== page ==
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The rain slowly started to taper off after 5pm when the front slowly slid south. The power was still out by 5:30 and we were trying to figure out how to make dinner. Chris had the camp stove but had to dig around for fuel as he thought we were totally out. He ended up finding fuel buried somewhere in the shed and had gathered up everything to cook when the power flickered back on. Of course.

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We quickly got everything together inside and made dinner, cleaned up, and hoped that the power wouldn’t flicker off once again.

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Slowly the water started going down once again despite rumblings of thunder a few times. The sky lightened to the west and we got a few glimpses of a colorful sunset somewhere on the horizon.

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We woke up the next morning quite early and hit the road for a planned camping trip with my family. The sky was bright and there was no rain, hopefully, on the horizon for the rest of the weekend.

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Before we left we made a mental note of which backroads over to I-45 might still have water over them and made an effort to avoid them. The road we ended up choosing was open but as we crossed over a bridge over a creek we saw that just a few hours previously we wouldn’t have made it across. The water was rapidly flowing maybe a foot below the bridge. On I-45 the San Jacinto River was well out of its banks and spreading out across the floodplain, access road, and into a community adjacent to the river. We ended up having a great weekend camping, albeit a little hot and humid and with a cranky toddler, but at least we got out of the house.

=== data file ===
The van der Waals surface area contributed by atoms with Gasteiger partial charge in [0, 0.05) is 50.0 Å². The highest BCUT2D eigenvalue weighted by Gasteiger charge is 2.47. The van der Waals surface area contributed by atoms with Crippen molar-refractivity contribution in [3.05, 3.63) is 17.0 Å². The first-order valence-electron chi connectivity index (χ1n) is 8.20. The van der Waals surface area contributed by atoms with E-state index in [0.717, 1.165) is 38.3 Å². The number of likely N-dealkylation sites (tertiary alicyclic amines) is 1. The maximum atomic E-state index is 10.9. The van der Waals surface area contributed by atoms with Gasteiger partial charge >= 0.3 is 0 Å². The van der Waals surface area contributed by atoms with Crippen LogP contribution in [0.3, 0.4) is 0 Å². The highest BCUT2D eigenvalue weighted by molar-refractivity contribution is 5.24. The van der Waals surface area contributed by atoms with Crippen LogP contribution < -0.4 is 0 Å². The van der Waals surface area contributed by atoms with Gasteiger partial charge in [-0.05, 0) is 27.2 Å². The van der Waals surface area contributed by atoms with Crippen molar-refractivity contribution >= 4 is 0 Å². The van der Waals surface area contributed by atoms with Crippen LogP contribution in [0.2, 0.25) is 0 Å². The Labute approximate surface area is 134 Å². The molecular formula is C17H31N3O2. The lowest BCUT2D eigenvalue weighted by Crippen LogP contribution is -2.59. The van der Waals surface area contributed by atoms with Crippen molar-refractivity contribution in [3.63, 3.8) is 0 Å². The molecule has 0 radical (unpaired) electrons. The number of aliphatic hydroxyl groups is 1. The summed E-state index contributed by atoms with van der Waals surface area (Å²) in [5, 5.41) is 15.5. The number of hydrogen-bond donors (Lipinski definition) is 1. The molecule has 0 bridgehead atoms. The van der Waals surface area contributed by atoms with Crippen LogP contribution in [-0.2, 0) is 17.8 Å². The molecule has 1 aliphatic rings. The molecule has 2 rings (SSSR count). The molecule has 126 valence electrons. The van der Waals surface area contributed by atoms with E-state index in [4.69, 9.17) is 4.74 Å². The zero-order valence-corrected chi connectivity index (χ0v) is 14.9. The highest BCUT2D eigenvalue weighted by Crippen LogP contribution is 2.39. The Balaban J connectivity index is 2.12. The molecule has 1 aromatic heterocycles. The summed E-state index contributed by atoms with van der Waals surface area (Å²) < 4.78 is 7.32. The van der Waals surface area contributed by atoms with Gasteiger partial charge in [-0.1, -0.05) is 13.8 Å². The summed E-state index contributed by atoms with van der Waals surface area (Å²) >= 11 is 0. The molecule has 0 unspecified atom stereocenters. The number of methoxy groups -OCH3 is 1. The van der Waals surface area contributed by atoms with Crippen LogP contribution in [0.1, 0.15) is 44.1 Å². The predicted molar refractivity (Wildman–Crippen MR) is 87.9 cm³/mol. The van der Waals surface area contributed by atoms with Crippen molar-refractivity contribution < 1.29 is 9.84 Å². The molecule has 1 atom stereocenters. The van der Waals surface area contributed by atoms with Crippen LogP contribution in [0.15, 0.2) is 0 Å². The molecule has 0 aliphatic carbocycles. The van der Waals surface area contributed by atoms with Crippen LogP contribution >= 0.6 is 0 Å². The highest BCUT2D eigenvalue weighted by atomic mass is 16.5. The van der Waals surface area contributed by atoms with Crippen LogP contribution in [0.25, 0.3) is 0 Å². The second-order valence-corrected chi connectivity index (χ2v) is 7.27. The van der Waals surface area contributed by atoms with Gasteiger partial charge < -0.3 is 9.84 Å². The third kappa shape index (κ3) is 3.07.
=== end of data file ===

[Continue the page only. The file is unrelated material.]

So far the yard damage appears to be a small post oak that fell over, losing a nifty wood bench Chris had made for the fire pit, one of the plumerias on the dock went into the water and sat there all weekend because Chris wasn’t able to retrieve it before then—it may end up rotting, a peach tree is wilting—we’ll see if it pulls through, it looks like the tomatoes are toast—at least most of them, as well as a few other plants in the vegetable garden. We’ll just have to see how the rest fare in a few days and if they are able to dry their feet out. I suspect we’ll end up losing the Mexican/Texas olive because it has been on life support a few times already and really hates wet feet.

Our neighbors did get water in their house. On Friday morning they had pulled a lot of items out of the house and garage to assess the damage from the night before but the Friday afternoon storms just came suddenly and they left without getting anything back in before it flooded again. They lost most of their chickens, the coop, and I’m sure their vegetable garden looks even worse than ours, as well as having the damage in their house. I know their neighbors also had some water in their house and I need to touch base with them again to make sure they don’t need any help ripping carpet up.

We’ve had these few days to dry out but it looks like more rain is in store for the latter part of the week with rumors of the system stalling once again. I just know that this portion of Texas and along the Brazos cannot handle that happening again. It needs to stall elsewhere.

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2 thoughts on “The Garden Before the Flood

  1. Patrice says:

    A bunch of my friends with toddlers on the East Coast lost power for day during Sandy … makes things just a little more difficult, huh?